The story of our family...for my sons

Sunday, September 11, 2011

Clan Stewart (Stuart)

The surname Stewart (or Stuart) is derived from Steward, indicating an official in charge of a household and/or treasury- often of a king, but also of a notable earl, or bishop. It was from Walter fitz-Allen that the line of Stewart (or Stuart) kings descended. He was a Norman noble appointed to the post of hereditary High Steward of Scotland by King David I. Walter's influential family and descendents established various separate branches of Stewarts before their main line became a royal one. This transpired through Walter, the sixth High Steward, ho fought at Bannockburn and married King Robert Bruce's daughter, Marjory. Their son became Robert II, the first Stewart king.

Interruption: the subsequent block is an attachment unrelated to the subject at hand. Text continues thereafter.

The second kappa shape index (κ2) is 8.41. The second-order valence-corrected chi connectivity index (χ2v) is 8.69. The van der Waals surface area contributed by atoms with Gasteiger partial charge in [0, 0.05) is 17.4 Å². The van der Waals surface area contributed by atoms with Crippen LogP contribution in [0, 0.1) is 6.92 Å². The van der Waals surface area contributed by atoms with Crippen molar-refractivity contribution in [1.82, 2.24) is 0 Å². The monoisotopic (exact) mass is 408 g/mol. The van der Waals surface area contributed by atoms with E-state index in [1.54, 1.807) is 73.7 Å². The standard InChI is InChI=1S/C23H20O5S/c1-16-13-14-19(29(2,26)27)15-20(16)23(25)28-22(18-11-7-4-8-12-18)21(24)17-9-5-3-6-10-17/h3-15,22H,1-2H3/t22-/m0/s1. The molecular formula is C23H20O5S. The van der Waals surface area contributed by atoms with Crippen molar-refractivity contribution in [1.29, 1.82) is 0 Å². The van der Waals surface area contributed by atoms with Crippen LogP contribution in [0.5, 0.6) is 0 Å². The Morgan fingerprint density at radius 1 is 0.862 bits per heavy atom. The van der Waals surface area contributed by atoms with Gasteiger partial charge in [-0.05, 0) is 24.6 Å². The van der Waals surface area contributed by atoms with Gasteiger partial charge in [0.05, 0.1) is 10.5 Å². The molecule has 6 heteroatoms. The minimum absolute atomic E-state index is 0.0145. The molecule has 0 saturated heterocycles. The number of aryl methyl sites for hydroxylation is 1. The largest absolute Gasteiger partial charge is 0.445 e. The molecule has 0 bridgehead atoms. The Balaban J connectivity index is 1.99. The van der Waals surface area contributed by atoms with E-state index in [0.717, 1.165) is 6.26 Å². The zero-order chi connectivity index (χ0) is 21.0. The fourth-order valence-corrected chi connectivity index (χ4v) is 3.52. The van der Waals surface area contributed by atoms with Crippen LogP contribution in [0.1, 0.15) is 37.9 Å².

Previous to 1371, Walter's uncel, Sir John Stewart of Bonkill who fel at Falkird in 1298) left seven sons. The first three founded respectively the Stewart earldoms of Angus, Lennox, and Galloway.


The beautiful Isle of Bute formed part of the domain of Walter, the first High Steward, and remained a Stewart possession except for a brief Norse occupation. But only after 1385 did a family branch become established there, when Sir John Stewart, a son of King Robert II, was appointed hereditary Sheriff of Bute and Arran. His descendants still hold the marquisate of Bute.

The spelling ‘Stuart’ originated with some Stewarts living in France where the alphabet has no ‘w’. Adopted there also by Mary Queen of Scots, it became fashionable when she continued using it on her return. Steuart was a compromise between the two forms.

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